To get the lapel to sit nicely I added twill tape along the roll line and pad stitched the facing to add structure. The iron-on interfacing was coming away from the wool so this secured it. I made some prick stitches on the back of the lapel, to prevent the fabric from rolling to the front and added some twill tape on the shoulder seams to strengthen them, a tip I picked up here from Bedlam + bird.

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I whip stitched all my seam allowances, as the wool kept fraying the more I worked with it. I wished I’d overlocked before sewing as this would have saved some time. However I did remember to do this for my lining. I catch stitched my back seam allowances to the back but it produced an unsightly bump along the seam, so I unpicked this. To help the cuff and hems fold up, I made anchoring stitches along the seam allowances.

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Coat hook made from Liberty bias tape

Making the coat wasn’t without mishap. I practised my bound buttonholes as this technique was new to me. However, when it came to cutting the slit for the buttonhole, I was a bit trigger happy and cut beyond my tailor tacks by about half a centimetre. I fixed it with a bit of darning. Luckily the thread is a good match and it’s hidden by the button when the coat is fastened. My other accident was burning my lining. Fortunately I hadn’t sewed it in and I had some extra lining to replace the burnt section.

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The trickiest head-scratching part was the collar. I’d never sewn a notched collar before and the video mentioned on Ginger’s blog is invaluable. The resources I used are listed below.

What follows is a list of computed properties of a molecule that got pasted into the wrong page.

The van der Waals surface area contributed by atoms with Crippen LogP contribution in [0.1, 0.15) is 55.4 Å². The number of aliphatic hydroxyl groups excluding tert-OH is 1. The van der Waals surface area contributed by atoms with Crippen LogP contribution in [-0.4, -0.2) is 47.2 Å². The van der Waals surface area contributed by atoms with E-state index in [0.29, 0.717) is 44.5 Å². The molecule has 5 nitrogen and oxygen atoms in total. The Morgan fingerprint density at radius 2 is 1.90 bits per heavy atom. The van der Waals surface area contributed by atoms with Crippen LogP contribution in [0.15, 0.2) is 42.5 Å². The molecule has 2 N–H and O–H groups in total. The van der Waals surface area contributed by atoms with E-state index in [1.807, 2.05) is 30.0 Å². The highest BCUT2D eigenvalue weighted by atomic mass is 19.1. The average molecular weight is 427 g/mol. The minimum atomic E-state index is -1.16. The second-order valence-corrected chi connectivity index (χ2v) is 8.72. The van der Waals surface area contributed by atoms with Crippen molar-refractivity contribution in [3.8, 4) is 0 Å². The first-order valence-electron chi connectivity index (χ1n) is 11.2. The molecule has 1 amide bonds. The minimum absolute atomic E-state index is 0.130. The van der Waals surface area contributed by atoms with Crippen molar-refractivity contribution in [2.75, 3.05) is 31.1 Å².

Readers Digest complete guide to sewing book – tailoring and construction techniques

The Sewtionary book  – bound button holes

Threads Magazine – interlining

Michelle Blazer tutorial – in French but lots of photos on jacket construction. Very useful for sewing lining at hem and front facing – see photo below.

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Grainline studio – bagging out a jacket lining

Sewhopeful – buttonhole facings

Angela Wolf – attaching twill tape to lapel

Video – Sewing a lined jacket – just watch the beginning to see how a collar is sewn

To achieve a good finish when it came to the final pressing, I used the closest object I could find to a clapper – an untreated wooden chopping board. It did a good job of absorbing the excess moisture and my lapels are nice and flat. I also used a tailors ham,  my favourite new sewing tool. The wool was a joy to work with and behaved when pressed.

It’s been an enjoyable journey and I loved making my Gerard coat so much I was almost sad to see it over. I learnt lots of new techniques including notched collars, patch pockets, edge stitching, bound buttonholes, tailoring and interlining. I sewed slower as I had to research unfamiliar techniques along the way and found I enjoyed the process of sewing even more. There was a lot of hand stitching too which I like to zen out to. Maybe I should challenge myself to sew patterns that involve learning new skills more often.

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Making a coat is a great investment as you are likely to get a lot of wear out of it. It’s also addictive as you get a buzz from having accomplished a sewing milestone. I was thinking about more coat making in the middle of making my Gerard. I love the new Cascade duffle coat from Grainline, it’s so cute.  Maybe something for autumn….

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I’m so happy with my new coat and wore it to the park at the weekend. The weather was particularly cold and the padded lining felt luxurious as well as snug. The coat fits really well and is comfy to wear. It also matches my new scarf. Anyone coat sewing at the moment? What are you making?